Gearbox Games’ notoriously controversial CEO and famously mediocre magician, Randy Pitchford, has a long list of controversies associated with either his company or himself personally, and as they enter the post-release phase of Borderlands 3, he couldn’t help but put his foot in it yet again, this time over questions of misleading and then underpaying employees.
Here’s a look at some of his history of questionable conduct, and a summary of the latest controversial situation he’s at the heart of.
Randy Pitchford's Greatest Hits
He accused Eurogamer of being “Shoddy Journalists” for writing an article confirming the, at the time unannounced, existence of Borderlands 2. It was then officially announced within 24 hours.
Gearbox took six years to develop Alien: Colonial Marines, only for it to end up a borderline unplayable total disaster, resulting in litigation over whether the game was falsely advertised, during which we got to see emails from his former publishing partner Sega saying things like “It’s Randy doing whatever the f**k he likes” with regards to his promotion of the game.
Or perhaps his biggest faux pas to date, sharing on twitter a video of animal cruelty (a kitten being forced to fight with a crab), then posting this borderline psychotic justification.
Which is just starting to scratch the surface of why even people who love Borderlands have reasons to not be particularly fond of Pitchford.
So what's happened now?
But his latest gaffe is perhaps a step too far for some players, as at a time when everyone in the world is facing difficult circumstances, and many people’s financial security is on the line, Pitchford has failed to live up to the promise of generous bonuses for the development staff on Borderlands 3, at least according to some statements from present and former Gearbox staff.
Jason Schreier at Kotaku, widely regarded as one of the most trustworthy journalists when it comes to insider reports from the games industry, has published a detailed report where he spoke to numerous people who have worked on Borderlands 3, and they all accuse Pitchford of having misled them into believing that they would receive generous bonuses if the game has been a success. By all appearances, the game has indeed been a success despite Pitcford’s best attempts to generate negative publicity, but these generous bonuses have not been forthcoming.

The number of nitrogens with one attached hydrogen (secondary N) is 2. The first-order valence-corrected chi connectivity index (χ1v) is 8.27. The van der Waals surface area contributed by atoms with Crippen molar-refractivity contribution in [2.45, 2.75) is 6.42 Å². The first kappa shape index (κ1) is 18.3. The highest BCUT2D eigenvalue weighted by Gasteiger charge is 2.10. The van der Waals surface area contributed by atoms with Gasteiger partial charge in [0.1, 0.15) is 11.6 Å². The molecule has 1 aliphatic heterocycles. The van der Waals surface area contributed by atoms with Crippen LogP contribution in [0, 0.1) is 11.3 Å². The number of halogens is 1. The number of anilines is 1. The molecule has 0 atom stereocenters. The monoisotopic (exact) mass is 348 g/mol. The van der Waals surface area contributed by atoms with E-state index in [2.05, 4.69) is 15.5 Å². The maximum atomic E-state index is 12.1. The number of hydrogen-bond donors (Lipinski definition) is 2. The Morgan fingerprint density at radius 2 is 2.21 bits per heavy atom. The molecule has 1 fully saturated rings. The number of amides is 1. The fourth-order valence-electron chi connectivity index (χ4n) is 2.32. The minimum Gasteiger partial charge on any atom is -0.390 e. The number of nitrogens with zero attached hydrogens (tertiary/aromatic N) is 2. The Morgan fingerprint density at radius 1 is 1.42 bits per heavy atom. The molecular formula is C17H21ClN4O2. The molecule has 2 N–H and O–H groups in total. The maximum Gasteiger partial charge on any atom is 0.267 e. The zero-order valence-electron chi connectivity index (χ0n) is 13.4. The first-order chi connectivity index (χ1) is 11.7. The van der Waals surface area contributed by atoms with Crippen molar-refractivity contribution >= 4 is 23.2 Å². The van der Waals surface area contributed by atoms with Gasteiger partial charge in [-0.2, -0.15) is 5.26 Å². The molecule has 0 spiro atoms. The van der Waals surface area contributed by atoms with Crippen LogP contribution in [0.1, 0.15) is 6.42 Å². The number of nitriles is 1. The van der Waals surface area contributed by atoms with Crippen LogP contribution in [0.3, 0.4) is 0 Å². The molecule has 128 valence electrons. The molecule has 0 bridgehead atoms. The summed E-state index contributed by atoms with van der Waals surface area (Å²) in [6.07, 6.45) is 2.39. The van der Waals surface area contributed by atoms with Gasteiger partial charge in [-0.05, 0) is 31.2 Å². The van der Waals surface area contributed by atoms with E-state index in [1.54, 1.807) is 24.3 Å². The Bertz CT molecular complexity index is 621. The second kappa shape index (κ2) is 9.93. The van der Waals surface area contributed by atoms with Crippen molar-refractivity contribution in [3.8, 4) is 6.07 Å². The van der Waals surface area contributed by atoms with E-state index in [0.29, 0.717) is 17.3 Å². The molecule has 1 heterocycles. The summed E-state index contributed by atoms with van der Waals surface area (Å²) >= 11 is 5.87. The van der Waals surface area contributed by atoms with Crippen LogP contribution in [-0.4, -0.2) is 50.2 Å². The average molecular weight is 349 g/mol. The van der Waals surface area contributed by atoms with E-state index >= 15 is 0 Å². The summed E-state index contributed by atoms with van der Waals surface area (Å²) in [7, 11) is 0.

According to the Kotaku report, many employees have accepted lower than market rate salaries at Gearbox, in part due to the promise of big bonuses, with some staff expecting “tens of thousands or even hundreds of thousands” in bonuses once Borderlands 3 had shipped. It would appear that these promises had been used to motivate staff to get the work done, but despite having held up their end of the bargain, and the game having been financially successful, these bonuses have not been forthcoming.
Gearbox did apparently have enough funds to open an entire second studio in Quebec, paying for which appears to have been a greater priority than compensating staff in a manner that they consider equitable.
Gearbox did respond with a statement where they bragged about how successful Borderlands 3 has been, and boast about the large bonuses they have paid out in the past, but don’t meaningfully address the actual subject matter of the report. Stating the following:
Borderlands 3 represents an incredible value to gamers and an incredible achievement by the team at Gearbox Software. Our studio is talent-led and we believe strongly in everyone sharing in profitability. The talent at Gearbox enjoys participation in the upside of our games – to our knowledge, the most generous royalty bonus system in AAA. Since this program began, Gearbox talent has earned over $100M in royalty bonuses above and beyond traditional compensation.
In the most recent pay period Gearbox talent enjoyed news that Borderlands 3, having earned revenue exceeding the largest investment ever made by the company into a single video game, had officially become a profitable video game and the talent at Gearbox that participates in the royalty bonus system has now earned their first royalty bonus on that profit. Additionally, a forecast update was given to the talent at Gearbox that participates in the royalty bonus to set expectations for the coming quarters. Gearbox is a private company that does not issue forward looking statements to the public, but we do practice transparency within our own family.
Goes to show that promises of future bonuses are only ever as trustworthy as the person who’s mouth they are coming out of.
Does how a developer treats their employees impact your purchasing decisions? Does any of Pitchford’s slimy antics over the years change how you feel about Gearbox and their games? Can you think of anything worse than a disappointing magician? Let us know in the comments.